The United States Department of Labor (the “DOL”) submitted to the Office of Management and Budget (the “OMB”) a revised version of the “conflict of interest” rule expanding the definition of the term “fiduciary” on Monday, February 23, 2015.  Generally, the OMB has up to 90 days to review rules, although review times can vary considerably.  Subsequent to the OMB review, the proposed rule is published and interested stakeholders are permitted to make comment on the proposed rule.

ERISA imposes certain obligations on persons who act as plan fiduciaries, including the imposition of liability for losses attributable to a failure to meet applicable fiduciary standards.  In that regard, under this standard fiduciary obligations may be imposed on investment advisors that provide investment advice to a plan in return for a fee or other compensation, whether payable directly or indirectly.  The DOL has become concerned over the last several years that the breadth of the current rule is both outdated and inadequate, and that it fails to reach certain investment professionals who provide investment services to plans and individuals with respect to retirement assets (including individual retirement accounts).

The DOL first attempted to revise this fiduciary standard back in 2010 with the publication of a proposal that many observers concluded would have expanded the breadth of the rule with respect to investment professionals.  That proposal ran into considerable headwind, and drew wide-ranging criticism both from the business community (including Wall Street) and from Congress.  Eventually that proposal was withdrawn, perhaps influenced by political considerations as the 2012 presidential campaign drew near.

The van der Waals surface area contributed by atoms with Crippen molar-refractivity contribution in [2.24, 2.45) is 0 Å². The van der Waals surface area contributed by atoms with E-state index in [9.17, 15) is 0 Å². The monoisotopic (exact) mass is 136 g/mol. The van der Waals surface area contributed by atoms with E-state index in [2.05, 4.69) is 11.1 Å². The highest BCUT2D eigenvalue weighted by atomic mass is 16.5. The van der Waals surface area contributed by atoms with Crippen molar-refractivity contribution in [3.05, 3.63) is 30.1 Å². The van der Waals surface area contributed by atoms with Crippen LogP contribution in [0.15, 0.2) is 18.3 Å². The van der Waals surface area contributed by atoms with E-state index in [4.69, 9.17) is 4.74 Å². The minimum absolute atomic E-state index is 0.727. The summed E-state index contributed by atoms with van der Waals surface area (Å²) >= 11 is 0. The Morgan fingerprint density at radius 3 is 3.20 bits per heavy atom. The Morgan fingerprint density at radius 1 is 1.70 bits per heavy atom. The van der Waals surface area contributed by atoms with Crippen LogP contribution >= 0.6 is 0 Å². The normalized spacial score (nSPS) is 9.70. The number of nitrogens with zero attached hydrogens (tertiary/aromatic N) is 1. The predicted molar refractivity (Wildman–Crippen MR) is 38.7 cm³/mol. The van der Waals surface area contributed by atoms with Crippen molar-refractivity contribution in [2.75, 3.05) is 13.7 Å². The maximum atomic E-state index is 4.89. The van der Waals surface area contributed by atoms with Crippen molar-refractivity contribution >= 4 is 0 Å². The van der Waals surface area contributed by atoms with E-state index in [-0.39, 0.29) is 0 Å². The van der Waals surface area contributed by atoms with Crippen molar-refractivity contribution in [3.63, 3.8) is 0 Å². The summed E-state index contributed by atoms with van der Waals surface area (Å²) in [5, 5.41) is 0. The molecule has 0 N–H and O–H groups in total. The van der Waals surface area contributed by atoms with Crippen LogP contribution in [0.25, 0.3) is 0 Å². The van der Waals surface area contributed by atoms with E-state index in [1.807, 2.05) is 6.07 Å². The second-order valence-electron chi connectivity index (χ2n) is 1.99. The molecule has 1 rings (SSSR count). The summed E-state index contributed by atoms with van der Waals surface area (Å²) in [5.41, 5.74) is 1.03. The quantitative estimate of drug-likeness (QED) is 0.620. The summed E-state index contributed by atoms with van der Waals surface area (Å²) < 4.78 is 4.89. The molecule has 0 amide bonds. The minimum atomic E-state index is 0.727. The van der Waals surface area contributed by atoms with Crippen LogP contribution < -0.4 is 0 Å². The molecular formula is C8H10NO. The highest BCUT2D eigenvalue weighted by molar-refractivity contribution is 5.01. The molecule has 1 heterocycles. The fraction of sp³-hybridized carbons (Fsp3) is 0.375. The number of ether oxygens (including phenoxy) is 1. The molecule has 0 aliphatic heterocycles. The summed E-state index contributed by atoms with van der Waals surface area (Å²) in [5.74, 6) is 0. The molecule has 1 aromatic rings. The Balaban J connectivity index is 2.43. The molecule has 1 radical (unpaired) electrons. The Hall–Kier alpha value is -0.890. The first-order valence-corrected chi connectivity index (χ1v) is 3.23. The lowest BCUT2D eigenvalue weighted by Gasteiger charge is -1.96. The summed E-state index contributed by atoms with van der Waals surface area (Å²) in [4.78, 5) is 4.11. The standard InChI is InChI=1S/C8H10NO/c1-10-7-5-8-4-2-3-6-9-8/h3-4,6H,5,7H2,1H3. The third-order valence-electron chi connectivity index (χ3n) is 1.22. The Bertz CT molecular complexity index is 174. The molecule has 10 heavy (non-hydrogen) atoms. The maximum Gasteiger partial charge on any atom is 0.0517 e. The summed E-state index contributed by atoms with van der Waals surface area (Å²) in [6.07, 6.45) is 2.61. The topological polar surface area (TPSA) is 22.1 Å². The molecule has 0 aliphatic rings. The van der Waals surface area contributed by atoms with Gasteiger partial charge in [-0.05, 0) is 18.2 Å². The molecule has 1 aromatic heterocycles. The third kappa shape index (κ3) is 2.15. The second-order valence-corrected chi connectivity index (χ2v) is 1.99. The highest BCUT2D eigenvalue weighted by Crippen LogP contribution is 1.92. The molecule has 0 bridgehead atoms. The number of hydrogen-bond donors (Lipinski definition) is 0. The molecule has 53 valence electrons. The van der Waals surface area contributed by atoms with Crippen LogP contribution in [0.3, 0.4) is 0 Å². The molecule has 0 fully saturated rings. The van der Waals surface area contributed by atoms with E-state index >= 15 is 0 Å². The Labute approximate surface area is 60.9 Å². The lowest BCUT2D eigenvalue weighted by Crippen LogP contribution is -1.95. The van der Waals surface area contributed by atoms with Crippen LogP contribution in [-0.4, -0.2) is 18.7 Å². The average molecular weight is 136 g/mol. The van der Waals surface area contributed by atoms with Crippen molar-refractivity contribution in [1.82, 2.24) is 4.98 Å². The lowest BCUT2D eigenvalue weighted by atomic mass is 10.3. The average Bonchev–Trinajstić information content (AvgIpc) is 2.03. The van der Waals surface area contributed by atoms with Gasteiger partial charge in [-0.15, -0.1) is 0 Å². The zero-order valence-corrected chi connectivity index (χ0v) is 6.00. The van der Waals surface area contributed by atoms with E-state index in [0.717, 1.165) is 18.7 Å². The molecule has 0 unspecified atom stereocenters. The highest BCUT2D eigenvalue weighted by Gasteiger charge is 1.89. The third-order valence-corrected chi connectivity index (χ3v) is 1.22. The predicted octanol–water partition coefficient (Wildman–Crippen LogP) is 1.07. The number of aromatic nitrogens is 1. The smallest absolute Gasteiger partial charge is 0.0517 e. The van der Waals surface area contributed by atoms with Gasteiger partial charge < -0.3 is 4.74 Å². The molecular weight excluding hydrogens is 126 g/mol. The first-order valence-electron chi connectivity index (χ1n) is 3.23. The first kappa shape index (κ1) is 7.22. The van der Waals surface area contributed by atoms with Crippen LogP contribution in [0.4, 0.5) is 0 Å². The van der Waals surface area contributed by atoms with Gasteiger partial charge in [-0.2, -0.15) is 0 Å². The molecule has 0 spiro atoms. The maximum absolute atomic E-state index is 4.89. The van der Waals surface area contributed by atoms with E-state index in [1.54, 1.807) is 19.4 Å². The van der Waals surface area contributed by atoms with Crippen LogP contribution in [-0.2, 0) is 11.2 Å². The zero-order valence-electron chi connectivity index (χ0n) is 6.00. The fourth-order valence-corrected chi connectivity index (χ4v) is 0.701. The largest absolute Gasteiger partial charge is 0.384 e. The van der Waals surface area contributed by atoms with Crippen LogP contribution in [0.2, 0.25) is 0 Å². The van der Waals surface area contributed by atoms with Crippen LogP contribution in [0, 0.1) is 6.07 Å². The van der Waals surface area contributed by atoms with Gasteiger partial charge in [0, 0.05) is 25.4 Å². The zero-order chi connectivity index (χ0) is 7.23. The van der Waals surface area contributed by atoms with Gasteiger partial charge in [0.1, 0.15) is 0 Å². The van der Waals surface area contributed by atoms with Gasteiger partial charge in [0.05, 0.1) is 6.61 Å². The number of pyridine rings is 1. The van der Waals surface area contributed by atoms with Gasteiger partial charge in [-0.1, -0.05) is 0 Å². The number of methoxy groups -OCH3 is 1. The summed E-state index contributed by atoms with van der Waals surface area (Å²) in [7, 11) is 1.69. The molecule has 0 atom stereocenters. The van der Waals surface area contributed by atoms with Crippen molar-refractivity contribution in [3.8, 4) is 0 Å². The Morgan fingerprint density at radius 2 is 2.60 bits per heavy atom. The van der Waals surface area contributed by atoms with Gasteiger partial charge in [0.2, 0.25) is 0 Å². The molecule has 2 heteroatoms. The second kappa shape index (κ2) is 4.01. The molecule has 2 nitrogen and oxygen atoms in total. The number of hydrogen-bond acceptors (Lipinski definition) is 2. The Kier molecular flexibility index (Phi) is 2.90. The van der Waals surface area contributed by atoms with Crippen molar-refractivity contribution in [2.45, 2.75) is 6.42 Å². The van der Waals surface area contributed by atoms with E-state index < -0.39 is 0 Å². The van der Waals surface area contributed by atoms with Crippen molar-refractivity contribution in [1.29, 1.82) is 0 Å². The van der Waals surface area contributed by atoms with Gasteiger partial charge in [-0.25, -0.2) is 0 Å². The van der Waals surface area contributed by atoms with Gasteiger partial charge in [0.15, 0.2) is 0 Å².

Like in 2010, this new proposal presumably will aim at expanding the application of fiduciary burdens on persons that provide investment advice.  While the actual language of the new proposal is not scheduled to become public until it is published following OMB’s review, it seems likely to inspire the same wave of opposition that arose in 2010 (even though the political calculations might be different this time around).  As an indication of how political considerations at the White House may have evolved, President Obama took the somewhat unusual step of announcing the filing of the re-proposed rule at the OMB on February 23.  That speech followed closely behind a conference call on February 22 covering the benefits of the re-proposed rule that featured DOL Secretary Tom Perez.  To complete this “full court press,” the White House released both a fact sheet touting the proposed rule and a report from the Council of Economic Advisors that reviews the negative implications of conflicted investment advice.  Many observers thought the White House walked away from these proposals a few years ago in the face of considerable business and political pressure.  Such a tactical retreat seems less likely this time around, at least at the present time, and thus this initiative bears watching.